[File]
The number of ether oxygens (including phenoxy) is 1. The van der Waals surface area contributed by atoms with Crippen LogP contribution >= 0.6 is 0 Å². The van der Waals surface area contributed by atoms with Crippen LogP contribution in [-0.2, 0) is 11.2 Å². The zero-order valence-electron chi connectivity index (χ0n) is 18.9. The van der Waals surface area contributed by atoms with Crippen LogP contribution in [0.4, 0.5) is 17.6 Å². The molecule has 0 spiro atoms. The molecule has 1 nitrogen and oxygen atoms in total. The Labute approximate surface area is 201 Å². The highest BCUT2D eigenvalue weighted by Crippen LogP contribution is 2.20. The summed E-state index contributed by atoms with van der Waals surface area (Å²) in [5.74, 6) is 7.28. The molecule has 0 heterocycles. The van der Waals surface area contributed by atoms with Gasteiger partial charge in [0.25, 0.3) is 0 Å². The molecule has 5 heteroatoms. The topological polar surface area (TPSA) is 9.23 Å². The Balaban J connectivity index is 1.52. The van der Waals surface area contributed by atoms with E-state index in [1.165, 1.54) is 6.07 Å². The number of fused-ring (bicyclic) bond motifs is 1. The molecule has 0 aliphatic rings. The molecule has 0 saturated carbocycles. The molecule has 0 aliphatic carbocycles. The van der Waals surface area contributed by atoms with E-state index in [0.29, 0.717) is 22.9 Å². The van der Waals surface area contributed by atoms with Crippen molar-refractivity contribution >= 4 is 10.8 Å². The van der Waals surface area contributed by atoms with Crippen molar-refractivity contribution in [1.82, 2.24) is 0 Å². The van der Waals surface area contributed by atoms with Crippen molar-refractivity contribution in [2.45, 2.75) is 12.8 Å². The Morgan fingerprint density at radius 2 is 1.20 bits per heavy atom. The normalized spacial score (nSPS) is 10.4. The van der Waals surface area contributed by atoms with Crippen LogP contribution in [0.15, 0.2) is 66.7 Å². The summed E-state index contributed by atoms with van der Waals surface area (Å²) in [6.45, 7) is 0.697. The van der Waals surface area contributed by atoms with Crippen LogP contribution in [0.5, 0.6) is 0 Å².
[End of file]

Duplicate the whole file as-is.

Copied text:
The number of ether oxygens (including phenoxy) is 1. The van der Waals surface area contributed by atoms with Crippen LogP contribution >= 0.6 is 0 Å². The van der Waals surface area contributed by atoms with Crippen LogP contribution in [-0.2, 0) is 11.2 Å². The zero-order valence-electron chi connectivity index (χ0n) is 18.9. The van der Waals surface area contributed by atoms with Crippen LogP contribution in [0.4, 0.5) is 17.6 Å². The molecule has 0 spiro atoms. The molecule has 1 nitrogen and oxygen atoms in total. The Labute approximate surface area is 201 Å². The highest BCUT2D eigenvalue weighted by Crippen LogP contribution is 2.20. The summed E-state index contributed by atoms with van der Waals surface area (Å²) in [5.74, 6) is 7.28. The molecule has 0 heterocycles. The van der Waals surface area contributed by atoms with Gasteiger partial charge in [0.25, 0.3) is 0 Å². The molecule has 5 heteroatoms. The topological polar surface area (TPSA) is 9.23 Å². The Balaban J connectivity index is 1.52. The van der Waals surface area contributed by atoms with E-state index in [1.165, 1.54) is 6.07 Å². The number of fused-ring (bicyclic) bond motifs is 1. The molecule has 0 aliphatic rings. The molecule has 0 saturated carbocycles. The molecule has 0 aliphatic carbocycles. The van der Waals surface area contributed by atoms with E-state index in [0.29, 0.717) is 22.9 Å². The van der Waals surface area contributed by atoms with Crippen molar-refractivity contribution >= 4 is 10.8 Å². The van der Waals surface area contributed by atoms with Crippen molar-refractivity contribution in [1.82, 2.24) is 0 Å². The van der Waals surface area contributed by atoms with Crippen molar-refractivity contribution in [2.45, 2.75) is 12.8 Å². The Morgan fingerprint density at radius 2 is 1.20 bits per heavy atom. The normalized spacial score (nSPS) is 10.4. The van der Waals surface area contributed by atoms with Crippen LogP contribution in [0.15, 0.2) is 66.7 Å². The summed E-state index contributed by atoms with van der Waals surface area (Å²) in [6.45, 7) is 0.697. The van der Waals surface area contributed by atoms with Crippen LogP contribution in [0.5, 0.6) is 0 Å².